The main advantages of gain scheduling control are the fact that it can be a more simple control method than other control methods for nonlinear systems, and its potential to incorporate the powerful tools and methodologies of linear control in nonlinear systems.

In the classic form of Gain Scheduling project Jacobian linearization of the nonlinear plant on family of equilibrium or operating points is used, being sometimes called scheduling by linearization method. In that way, there are now linear models valid on the neighborhoods of those operating points which are tuned linear controllers. Another way of accomplishment the Gain Scheduling project consists on LPV based forms, in which the plant dynamics are rewritten so that nonlinear time varying parameters are possible to be used as scheduling variables (Leith and Leithead, 2000). The first form has the advantage of using the knowledge of linear controllers widespread in industry, that is why it was chosen to be used in this work.

**IV. THE PROPOSED CONTROL**

Once the system is nonlinear, the Gain Scheduling project first requests tuning of linear controllers in different operation points. In the present case, this task was accomplished for the two linear models that represent the complete system, where the corresponding controllers were tuned. As the movement direction is related to the direction of rotation motor, it was chosen the parameter as scheduling variable. See Fig. 5.

Figure 5: Gain Scheduling scheme.

Equation (18) shows the "local"' linear control structure chosen for each *C* value, where the states are *X*_{1}=*y*, and the control action *u *is the voltage applied to the motor. This structure was chosen to allow to accomplish, in a relatively easy way, the local controllability evaluation and the tuning of you get the same "local" performance desired for all systems.

(18) |

where **X **is the state vector, *y* the output, *u* the control action, and are constant matrices with a defined *C *value that represent the local linear system, ξ is the integrator output, *r* the control reference and **k **is the state feedback gain vector (Ogata, 1996).

Next, the global nonlinear controller was firstly obtained building the gain scheduler mechanism exemplified in Fig. 6 (solid line) for each controller gain, where these gains are functions of the schedule variable . In this figure, the vertical axis represents a generic control gain.

Figure 6: Example of gain scheduling mechanism for a generic control gain.

**A. The Improved Controller.**

To reduce the occurrence of unwanted vibration and unnecessary equipment waste, it was proposed a smooth transition mechanism for the controller gains to smooth also the variations in the control signal. This mechanism consists of inserting a linear transition region in an area where abrupt changes in gains occur, changing the scheduler function as shown in Fig. 6 (dotted line). The region transition value chosen for this work is in the range between -10 rad/s and +10 rad/s of and this was implemented using "lookup tables" in Matlab® software, a Mathworks Inc. product.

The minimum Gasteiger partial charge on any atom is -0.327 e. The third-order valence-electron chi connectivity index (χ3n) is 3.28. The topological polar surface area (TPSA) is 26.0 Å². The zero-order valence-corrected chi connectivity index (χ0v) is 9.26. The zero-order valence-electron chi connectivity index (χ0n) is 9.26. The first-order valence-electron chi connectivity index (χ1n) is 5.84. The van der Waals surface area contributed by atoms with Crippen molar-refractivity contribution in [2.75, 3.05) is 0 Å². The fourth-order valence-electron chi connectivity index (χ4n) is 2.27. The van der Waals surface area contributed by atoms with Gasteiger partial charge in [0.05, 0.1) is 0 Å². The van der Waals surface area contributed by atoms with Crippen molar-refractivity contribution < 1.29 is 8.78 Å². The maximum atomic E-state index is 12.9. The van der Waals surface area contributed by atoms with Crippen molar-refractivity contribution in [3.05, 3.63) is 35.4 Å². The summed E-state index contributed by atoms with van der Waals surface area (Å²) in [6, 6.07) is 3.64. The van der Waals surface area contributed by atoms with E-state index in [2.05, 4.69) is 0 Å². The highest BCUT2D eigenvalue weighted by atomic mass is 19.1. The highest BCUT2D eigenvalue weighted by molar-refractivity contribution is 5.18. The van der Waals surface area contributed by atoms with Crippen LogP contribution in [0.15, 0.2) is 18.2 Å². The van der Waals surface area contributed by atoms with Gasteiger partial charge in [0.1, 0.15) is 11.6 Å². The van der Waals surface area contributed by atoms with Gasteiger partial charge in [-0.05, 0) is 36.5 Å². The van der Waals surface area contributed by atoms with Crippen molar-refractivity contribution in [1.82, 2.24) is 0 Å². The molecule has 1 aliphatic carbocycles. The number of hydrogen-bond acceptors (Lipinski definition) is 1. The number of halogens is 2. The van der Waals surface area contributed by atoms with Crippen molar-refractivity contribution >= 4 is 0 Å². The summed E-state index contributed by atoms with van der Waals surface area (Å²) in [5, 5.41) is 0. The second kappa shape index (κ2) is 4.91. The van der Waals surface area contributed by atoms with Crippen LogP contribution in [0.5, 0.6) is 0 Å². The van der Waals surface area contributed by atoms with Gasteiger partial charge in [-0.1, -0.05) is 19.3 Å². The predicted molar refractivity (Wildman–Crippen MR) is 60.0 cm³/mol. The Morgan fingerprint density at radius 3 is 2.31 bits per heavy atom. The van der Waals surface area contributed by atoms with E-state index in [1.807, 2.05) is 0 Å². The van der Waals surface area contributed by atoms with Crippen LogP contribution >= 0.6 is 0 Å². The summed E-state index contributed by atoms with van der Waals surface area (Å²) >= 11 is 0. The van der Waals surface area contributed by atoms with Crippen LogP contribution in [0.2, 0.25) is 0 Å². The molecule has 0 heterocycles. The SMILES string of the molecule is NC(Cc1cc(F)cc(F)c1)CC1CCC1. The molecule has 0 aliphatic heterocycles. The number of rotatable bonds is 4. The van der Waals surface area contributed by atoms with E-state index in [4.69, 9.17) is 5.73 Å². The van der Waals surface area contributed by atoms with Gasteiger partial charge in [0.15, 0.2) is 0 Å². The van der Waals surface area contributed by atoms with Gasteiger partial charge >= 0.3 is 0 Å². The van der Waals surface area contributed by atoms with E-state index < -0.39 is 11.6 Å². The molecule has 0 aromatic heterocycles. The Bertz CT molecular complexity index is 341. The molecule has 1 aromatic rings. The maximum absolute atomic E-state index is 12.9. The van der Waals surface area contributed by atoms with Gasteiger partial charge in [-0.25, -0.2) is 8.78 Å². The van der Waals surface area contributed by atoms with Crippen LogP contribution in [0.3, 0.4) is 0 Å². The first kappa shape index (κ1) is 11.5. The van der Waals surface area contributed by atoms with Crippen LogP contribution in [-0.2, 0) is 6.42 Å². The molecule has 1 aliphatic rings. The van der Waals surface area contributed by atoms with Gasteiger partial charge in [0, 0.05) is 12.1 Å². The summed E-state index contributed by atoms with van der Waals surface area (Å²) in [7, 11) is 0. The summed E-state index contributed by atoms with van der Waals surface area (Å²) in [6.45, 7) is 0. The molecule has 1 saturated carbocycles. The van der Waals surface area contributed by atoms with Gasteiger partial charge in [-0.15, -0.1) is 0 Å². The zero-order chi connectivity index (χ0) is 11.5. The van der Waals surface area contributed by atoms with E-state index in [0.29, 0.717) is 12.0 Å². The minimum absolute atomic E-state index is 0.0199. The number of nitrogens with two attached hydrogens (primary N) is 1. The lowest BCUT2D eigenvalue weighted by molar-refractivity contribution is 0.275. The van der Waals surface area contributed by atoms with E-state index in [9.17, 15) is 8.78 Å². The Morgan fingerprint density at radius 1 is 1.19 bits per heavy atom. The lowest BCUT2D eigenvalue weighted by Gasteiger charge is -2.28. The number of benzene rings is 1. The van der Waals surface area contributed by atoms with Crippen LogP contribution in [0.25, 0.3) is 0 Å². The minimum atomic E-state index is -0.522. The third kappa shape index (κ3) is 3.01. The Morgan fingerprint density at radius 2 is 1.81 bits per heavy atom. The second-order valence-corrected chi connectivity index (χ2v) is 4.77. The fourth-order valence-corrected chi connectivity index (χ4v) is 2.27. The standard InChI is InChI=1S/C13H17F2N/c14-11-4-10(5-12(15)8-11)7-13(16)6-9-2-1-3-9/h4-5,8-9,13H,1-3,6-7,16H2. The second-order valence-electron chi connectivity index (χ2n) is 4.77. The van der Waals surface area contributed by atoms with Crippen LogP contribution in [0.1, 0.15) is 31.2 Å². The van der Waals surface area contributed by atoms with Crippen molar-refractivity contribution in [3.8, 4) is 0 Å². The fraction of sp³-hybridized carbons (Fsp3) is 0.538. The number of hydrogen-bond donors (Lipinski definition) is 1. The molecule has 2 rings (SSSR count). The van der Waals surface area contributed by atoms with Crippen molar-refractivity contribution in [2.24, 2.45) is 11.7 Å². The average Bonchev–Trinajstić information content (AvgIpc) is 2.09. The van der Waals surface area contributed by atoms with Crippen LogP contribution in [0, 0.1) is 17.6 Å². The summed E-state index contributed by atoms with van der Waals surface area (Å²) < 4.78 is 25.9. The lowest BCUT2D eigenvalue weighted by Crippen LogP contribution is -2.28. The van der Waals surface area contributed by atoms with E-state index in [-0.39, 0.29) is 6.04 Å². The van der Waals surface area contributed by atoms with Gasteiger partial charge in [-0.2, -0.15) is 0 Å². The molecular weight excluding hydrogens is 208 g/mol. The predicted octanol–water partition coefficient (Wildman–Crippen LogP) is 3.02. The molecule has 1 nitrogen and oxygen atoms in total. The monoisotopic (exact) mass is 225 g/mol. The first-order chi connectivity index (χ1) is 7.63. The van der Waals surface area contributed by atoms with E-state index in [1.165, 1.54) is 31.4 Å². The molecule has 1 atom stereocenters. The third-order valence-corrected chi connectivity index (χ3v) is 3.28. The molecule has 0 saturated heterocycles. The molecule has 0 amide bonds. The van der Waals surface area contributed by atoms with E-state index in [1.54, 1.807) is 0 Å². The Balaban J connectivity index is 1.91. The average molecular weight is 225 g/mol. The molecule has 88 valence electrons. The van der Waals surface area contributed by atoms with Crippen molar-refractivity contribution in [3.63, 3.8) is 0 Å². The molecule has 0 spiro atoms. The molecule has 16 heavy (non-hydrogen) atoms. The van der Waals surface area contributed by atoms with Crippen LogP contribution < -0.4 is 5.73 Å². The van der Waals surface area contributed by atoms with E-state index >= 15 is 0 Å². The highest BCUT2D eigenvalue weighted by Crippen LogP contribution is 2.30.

**B. Tuning method.**

Optimal Quadratic Regulator method was used in this work to get the controller gains. This method is based on the performance minimization index *J* shown in Eq. (19).

(19) |

where **Q **is a Hermitian positive definite matrix or real symmetric or positive semidefinite and **R** is a Hermitian matrix or real symmetric positive definite. The optimal gain matrix is given by **k**=**R**^{-1}**B'P** and the matrix **P** must satisfy Eq. (20) called Ricatti reduced matrix equation.

(20) |

Thus, the optimal control law is linear and becomes .

Due to the existence of the integrator in the structure, the following transformation is necessary before applying the LQR method:

(21) |

This new system is also completely controllable type, because it has rank *n*+1. So, the matrix of controller gains is given by .

**R** and **Q** matrices used in this work are shown in Eq. (22) and (23) and they where chosen to obtain fast control results with reasonable control action.

(22) | |

(23) |

These matrices were used in all controllers.

**V. RESULTS**

Real data from a real hot rolling mill process were used to obtain the control results. These data present process disturbances, like variations on the input strip thickness, temperature, rolling speed and others. Figure 7 shows the measurement signal of the real process to exemplify a disturbance, where there is a input thickness reduction around 80s.

Figure 7: Input strip thickness.

Figure 8 shows the strip exit thickness as control result of the first Gain Scheduling controller. It was verified that the control system maintains the setpoint of 21mm even when process disturbances occur. The control system quality was quantified using the Mean Absolute Percentage Error (MAPE) and in this case it was 0.0569.

Figure 8: Exit strip thickness.

Figure 9 shows the system control action in zoom view. The noisy appearance reflects the abrupt variations of the gains.

Figure 9: Control action in zoom view.

The rolling mill load shown in Fig. 10 is the result of several process disturbances such as temperature reduction around 60s, reduced input thickness around 80s, rolling mill speed variations at the same time and others.

Figure 10: Rolling mill force.